Should We Turn Back Time?
Daylight Saving Time is loved by some, hated by others and tolerated by most. Arizona and Hawaii residents do not have to think about it. These states are exempt from the time change problem. The Uniform Time Act of 1966 made Daylight Saving Time a federal law that exempts only the states that voted to keep Standard Time. The problems created by Daylight Saving Time outweigh any benefits of energy savings, if those savings really exist. There is little or no evidence of energy savings from the time changes. The time has come to set the clock and leave it there. It is time to end Daylight Saving Time.
Standard time was made necessary by the United States and Canada railway schedules of 1883. Daylight Saving Time was used in World War I to conserve fuel needed to produce electric power. After the war ended the law was repealed. Daylight Saving Time became an option that a few states continued to utilize. World War II brought Daylight Saving Time back into practice, only to be discontinued when the war was over. Daylight Saving Time supporters believe the energy and money savings are real. Even Congress passed a law to reinforce Daylight Saving Time as a critical energy saver. The annual time changes are based on the premise of saving energy and money.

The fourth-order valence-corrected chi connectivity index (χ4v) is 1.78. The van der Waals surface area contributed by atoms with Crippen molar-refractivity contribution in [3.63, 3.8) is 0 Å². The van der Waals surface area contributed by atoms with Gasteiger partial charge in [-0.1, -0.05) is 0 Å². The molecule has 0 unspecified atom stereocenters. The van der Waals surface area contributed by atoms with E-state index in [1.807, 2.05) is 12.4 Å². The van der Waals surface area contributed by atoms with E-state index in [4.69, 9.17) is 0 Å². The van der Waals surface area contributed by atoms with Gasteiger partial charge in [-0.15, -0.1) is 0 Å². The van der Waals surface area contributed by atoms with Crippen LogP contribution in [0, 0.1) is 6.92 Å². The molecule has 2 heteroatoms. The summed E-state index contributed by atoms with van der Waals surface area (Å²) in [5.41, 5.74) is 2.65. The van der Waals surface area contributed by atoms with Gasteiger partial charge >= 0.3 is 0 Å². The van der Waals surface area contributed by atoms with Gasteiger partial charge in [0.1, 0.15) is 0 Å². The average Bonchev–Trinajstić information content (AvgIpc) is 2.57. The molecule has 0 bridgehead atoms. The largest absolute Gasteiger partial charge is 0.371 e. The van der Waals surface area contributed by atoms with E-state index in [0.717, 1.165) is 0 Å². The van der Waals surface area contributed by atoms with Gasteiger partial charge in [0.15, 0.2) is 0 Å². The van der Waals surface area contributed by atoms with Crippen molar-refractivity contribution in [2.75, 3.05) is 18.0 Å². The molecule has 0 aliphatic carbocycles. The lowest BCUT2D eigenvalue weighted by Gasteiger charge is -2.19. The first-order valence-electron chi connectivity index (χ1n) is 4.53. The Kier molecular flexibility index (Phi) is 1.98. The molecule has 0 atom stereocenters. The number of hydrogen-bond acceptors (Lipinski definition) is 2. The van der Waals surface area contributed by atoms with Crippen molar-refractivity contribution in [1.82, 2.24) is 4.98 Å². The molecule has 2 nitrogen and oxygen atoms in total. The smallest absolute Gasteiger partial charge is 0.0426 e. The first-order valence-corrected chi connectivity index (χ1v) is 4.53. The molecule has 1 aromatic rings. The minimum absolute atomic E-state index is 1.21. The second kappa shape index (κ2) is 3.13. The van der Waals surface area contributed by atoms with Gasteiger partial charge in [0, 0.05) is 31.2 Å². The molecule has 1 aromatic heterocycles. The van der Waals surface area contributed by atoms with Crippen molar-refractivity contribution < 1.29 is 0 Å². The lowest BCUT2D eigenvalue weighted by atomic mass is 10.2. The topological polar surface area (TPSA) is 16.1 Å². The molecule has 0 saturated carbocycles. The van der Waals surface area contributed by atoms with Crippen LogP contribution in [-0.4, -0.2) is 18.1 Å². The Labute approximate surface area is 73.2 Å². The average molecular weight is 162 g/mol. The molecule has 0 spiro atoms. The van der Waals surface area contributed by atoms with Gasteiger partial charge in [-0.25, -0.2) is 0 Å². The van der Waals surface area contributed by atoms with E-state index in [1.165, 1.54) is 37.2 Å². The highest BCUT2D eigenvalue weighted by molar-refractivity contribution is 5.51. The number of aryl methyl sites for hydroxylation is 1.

However, most studies on this subject have found that energy consumption increases rather than decreases. In “Time to Fall Back From Daylight Savings Time”, William Shugart II
2 presented the results of a study from the University of California that “…showed a small but nevertheless statistically significant increase in residential electricity demand during the months when Daylight Saving Time was in effect…” resulting...
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